Eighth Grade

Grounded in authenticity to a fault, Eighth Grade captures the torturous isolation and anxiety of early teen life on the social fringes, but is held back by a slack narrative and dull pace.

Most of us in the arts remember middle and high school as a torrent of awkward social exchanges mitigated only by the unwelcome, but not unfamiliar feeling of crippling anxiety. So much the worse for us who didn’t have cell phones or the internet to escape into. So, when viewing Bo Burnham’s debut film, Eighth Grade, it’s easy to slip back under the flood of memories that spill forth from whatever locked-away chasm of the mind previously held them, and submerge in the fresh reminder of shame and insecurity.

In this way, Burnham and his star, Elsie Fisher, are effective stewards for us one-time pariahs and wallflowers, ushering us down a film reel full of cringe-inducing experiences suffered by protagonist Kayla Day. Fisher’s performance as Kayla is enough to tug at the strings of sympathy or empathy, indeed enough to positively shred them, depending on who you are. The acting is so effective as to not seem like acting at all. Kayla’s YouTube videos, façade-heavy portrayals of who she’d like to be, are sympathetic and ring completely true. Burnham has pegged the language in an uncanny way. Kayla talks just like the thirteen-year-old sister of a friend of mine. Burnham has achieved a companion piece to teenage life today, effectively intertwining technology with good-old-fashioned angst to modernize the teenage experience.

True to his comedic roots, Burnham also finds plenty of blink-and-you'll-miss-it moments of comedy. Like seasoning, they pepper certain scenes without claiming the spotlight, always happening around Kayla rather than to her. Kayla remains bubbled in her own isolation in plain sight, but the bustling world of her school continues on around her, oblivious. These only add to the authenticity of the setting Burnham seems to have captured rather than crafted.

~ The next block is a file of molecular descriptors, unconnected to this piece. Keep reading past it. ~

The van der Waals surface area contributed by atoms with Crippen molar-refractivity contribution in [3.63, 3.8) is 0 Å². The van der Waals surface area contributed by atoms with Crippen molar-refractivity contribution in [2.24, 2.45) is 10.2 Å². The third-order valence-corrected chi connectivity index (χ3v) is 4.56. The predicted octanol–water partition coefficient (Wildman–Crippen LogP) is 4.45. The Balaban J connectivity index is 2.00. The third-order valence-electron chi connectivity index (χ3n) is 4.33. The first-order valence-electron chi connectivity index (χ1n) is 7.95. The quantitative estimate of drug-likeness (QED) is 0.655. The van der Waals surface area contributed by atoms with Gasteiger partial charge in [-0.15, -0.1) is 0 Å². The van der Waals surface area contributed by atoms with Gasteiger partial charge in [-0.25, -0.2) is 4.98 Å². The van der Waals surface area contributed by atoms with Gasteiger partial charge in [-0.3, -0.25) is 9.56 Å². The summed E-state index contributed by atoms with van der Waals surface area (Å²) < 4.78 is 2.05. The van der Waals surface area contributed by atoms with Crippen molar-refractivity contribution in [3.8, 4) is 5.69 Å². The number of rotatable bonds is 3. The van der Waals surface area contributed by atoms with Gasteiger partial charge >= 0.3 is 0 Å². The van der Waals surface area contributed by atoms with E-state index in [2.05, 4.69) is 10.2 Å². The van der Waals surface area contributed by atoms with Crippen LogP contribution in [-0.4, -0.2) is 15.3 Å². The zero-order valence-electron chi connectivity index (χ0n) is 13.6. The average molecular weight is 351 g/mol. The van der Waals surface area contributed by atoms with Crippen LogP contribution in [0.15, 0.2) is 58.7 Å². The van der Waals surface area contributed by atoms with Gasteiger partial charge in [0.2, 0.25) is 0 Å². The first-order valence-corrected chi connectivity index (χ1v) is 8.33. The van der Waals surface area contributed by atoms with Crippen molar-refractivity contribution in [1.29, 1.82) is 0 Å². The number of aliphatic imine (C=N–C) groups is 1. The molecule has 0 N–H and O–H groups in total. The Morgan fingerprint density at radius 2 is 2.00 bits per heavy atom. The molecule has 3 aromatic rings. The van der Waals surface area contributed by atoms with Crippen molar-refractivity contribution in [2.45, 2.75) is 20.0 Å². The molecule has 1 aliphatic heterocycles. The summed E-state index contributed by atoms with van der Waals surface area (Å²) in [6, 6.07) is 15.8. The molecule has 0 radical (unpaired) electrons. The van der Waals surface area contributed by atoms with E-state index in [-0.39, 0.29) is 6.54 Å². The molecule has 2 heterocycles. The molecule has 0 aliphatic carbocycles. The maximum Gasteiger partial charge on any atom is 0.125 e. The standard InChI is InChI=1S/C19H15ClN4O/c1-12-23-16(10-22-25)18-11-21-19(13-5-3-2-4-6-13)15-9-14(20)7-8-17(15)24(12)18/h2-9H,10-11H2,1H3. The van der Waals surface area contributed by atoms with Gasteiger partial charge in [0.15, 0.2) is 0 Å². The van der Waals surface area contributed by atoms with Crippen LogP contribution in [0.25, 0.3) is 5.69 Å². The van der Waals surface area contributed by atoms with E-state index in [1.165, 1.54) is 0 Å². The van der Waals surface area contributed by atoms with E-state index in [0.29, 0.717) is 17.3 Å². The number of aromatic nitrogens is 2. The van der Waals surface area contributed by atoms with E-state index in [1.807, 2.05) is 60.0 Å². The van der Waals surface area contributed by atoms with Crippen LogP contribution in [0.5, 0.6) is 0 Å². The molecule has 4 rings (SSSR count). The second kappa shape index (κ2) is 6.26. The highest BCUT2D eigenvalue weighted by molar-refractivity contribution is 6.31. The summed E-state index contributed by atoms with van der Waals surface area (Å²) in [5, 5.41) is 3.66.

But too much realism can be a double-edged sword. One of the most valid criticisms of the film is that nothing much really happens. While this doesn’t always have to be a deal-breaker, usually other films thin on plot make up for it with some other attention-holding aspects: performance, cinematography, music, characters. Eighth Grade isn’t particularly strong in any of these categories but performance, and the understated nature of it means it’s not the type of performance to keep people thinking about long after they’ve finished watching. The film is so understated and internalized that there’s almost nothing happening onscreen at all, which, while truthful to reality, doesn’t make for particularly enthralling viewing.

Compounding the suffering is the pace of the film, if it can be called that. It moves along so sluggishly, spattered with shots of Kayla on her phone, scrolling this social media or that. Though the film clocks in at a modest 94 minutes, it seems to take two and a half hours to complete. This could be a director’s choice that Burnham made to further illustrate the difficult burdens living life as Kayla Day, but that would be malicious, and somehow I can’t see subjecting the audience to boredom being a conscious creative decision on Burnham’s part.

Eighth Grade aimed for a truthful representation of isolation and insecurity in the depths of a newly teenage vessel. It succeeded for better and worse. Completely authentic, the film fails to hold its viewers’ interest for the duration of its runtime. A silent teen’s silent struggles don’t make for good visual storytelling. Though the motives should be commended, it can’t exactly be called compelling.

Verdict: 3/5

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